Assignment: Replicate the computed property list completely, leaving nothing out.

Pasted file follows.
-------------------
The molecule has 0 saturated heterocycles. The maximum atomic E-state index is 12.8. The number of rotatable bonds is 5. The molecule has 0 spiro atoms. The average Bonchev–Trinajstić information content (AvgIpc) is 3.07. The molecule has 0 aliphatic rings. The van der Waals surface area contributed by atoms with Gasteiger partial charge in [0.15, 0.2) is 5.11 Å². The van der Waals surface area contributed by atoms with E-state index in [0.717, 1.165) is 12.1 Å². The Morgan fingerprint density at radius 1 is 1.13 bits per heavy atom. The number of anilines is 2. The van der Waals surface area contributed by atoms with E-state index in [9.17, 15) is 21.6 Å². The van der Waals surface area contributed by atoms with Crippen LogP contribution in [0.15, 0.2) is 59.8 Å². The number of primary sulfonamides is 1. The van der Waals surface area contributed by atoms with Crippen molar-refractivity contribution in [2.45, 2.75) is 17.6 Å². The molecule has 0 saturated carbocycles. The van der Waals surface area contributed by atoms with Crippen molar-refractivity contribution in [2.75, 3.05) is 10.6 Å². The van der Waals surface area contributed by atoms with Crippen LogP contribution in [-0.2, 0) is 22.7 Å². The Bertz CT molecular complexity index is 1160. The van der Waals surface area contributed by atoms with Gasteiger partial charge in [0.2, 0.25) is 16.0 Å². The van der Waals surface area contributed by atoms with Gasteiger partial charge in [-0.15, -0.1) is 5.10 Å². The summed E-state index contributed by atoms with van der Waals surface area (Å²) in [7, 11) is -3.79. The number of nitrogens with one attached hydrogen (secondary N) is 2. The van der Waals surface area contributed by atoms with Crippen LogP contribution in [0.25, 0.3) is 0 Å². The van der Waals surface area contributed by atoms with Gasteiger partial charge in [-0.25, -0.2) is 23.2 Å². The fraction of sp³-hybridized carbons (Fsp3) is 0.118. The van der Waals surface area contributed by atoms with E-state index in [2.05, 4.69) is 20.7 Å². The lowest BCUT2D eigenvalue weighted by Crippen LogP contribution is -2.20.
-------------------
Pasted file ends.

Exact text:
The molecule has 0 saturated heterocycles. The maximum atomic E-state index is 12.8. The number of rotatable bonds is 5. The molecule has 0 spiro atoms. The average Bonchev–Trinajstić information content (AvgIpc) is 3.07. The molecule has 0 aliphatic rings. The van der Waals surface area contributed by atoms with Gasteiger partial charge in [0.15, 0.2) is 5.11 Å². The van der Waals surface area contributed by atoms with E-state index in [0.717, 1.165) is 12.1 Å². The Morgan fingerprint density at radius 1 is 1.13 bits per heavy atom. The number of anilines is 2. The van der Waals surface area contributed by atoms with E-state index in [9.17, 15) is 21.6 Å². The van der Waals surface area contributed by atoms with Crippen LogP contribution in [0.15, 0.2) is 59.8 Å². The number of primary sulfonamides is 1. The van der Waals surface area contributed by atoms with Crippen molar-refractivity contribution in [2.45, 2.75) is 17.6 Å². The molecule has 0 saturated carbocycles. The van der Waals surface area contributed by atoms with Crippen molar-refractivity contribution in [2.75, 3.05) is 10.6 Å². The van der Waals surface area contributed by atoms with Crippen LogP contribution in [-0.2, 0) is 22.7 Å². The Bertz CT molecular complexity index is 1160. The van der Waals surface area contributed by atoms with Gasteiger partial charge in [0.2, 0.25) is 16.0 Å². The van der Waals surface area contributed by atoms with Gasteiger partial charge in [-0.15, -0.1) is 5.10 Å². The summed E-state index contributed by atoms with van der Waals surface area (Å²) in [7, 11) is -3.79. The number of nitrogens with one attached hydrogen (secondary N) is 2. The van der Waals surface area contributed by atoms with Crippen LogP contribution in [0.25, 0.3) is 0 Å². The van der Waals surface area contributed by atoms with Gasteiger partial charge in [-0.25, -0.2) is 23.2 Å². The fraction of sp³-hybridized carbons (Fsp3) is 0.118. The van der Waals surface area contributed by atoms with E-state index in [2.05, 4.69) is 20.7 Å². The lowest BCUT2D eigenvalue weighted by Crippen LogP contribution is -2.20.